Honestly though, when we jumped into it on day one (as I do with all of my projects) I try to leave all of those other influences at the door and just do my own thing – with directorial approval of course!
I wanted TWOLUA to take on its own style and feel and ultimately be as organic as possible. It always amazes me that no matter how many times you read the script, design the storyboards, or try to visualize how it’s all going to go in your head, as soon as the camera ‘speeds’, the whole process takes on a life of its own. It becomes very fluid and adaptive and sometimes, having to improvise in the moment to work around technical obstacles makes the story even better than you could have foreseen. That happened quite a lot during the shoot.
RC: Were you specifically trying to establish a palpable mood? What steps did you all take to try to enhance it?
Pat: Sure, the proper mood is such an important part of any horror movie. One of the tactics we used was to make sure the audience got a sense of the city being really empty, which is always disconcerting and goes a long way toward throwing you off-kilter. We’ve also got a couple of sequences where we’re trying to build tension around things that turn out to be fairly innocuous. By having those kinds of moments, it puts the audience into a state of not being sure where the danger is going to come from. Then, at the same time, we needed to walk that fine line between things being creepy and funny, hopefully simultaneously. After watching the movie recently, our friend Mac Rogers called it a “Lynchian Stoner Comedy”, which just about perfectly sums it all up. David Lynch’s work LIVES in that grey area between creepy and funny, so it’s an apt (and intentional) comparison.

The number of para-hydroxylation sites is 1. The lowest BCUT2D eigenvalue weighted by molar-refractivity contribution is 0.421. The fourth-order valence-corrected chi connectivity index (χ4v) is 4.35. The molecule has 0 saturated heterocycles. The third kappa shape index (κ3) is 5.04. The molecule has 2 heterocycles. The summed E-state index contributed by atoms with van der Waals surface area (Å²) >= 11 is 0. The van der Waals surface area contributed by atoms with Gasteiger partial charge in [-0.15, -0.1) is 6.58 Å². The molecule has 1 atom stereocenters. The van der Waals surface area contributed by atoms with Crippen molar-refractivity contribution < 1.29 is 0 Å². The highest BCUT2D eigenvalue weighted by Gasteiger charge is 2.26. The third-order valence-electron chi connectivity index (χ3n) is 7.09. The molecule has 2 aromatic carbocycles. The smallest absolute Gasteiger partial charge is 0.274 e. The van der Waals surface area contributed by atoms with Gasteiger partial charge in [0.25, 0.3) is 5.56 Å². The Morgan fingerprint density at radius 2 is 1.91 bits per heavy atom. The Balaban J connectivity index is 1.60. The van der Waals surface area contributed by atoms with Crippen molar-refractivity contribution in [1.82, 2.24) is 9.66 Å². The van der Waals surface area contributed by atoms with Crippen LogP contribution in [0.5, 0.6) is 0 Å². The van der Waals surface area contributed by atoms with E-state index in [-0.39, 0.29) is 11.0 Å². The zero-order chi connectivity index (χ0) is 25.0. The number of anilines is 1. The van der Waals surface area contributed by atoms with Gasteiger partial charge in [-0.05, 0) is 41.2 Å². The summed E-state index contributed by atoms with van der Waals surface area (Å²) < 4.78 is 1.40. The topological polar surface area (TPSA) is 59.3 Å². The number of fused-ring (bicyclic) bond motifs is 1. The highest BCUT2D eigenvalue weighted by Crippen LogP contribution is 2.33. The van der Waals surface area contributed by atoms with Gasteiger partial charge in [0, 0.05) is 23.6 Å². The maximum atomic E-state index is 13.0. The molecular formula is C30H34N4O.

Phil: Well, from my viewpoint behind the lens, I was very aware of transitional moments throughout the script. I really wanted the audience to consciously feel when things were going to get weird! I tried to not only change up the feel of the camera movement and shift angles, but more obviously in the lighting as well. Anytime ‘The Bug’ was near or going to make an appearance, I always made sure there was a tinge of green in one of the lighting sources in the scene. If it was in the kitchen, you’ll notice some green around the fridge, in the living room, under or around the sofa, in the bathroom, behind the toilet and so on!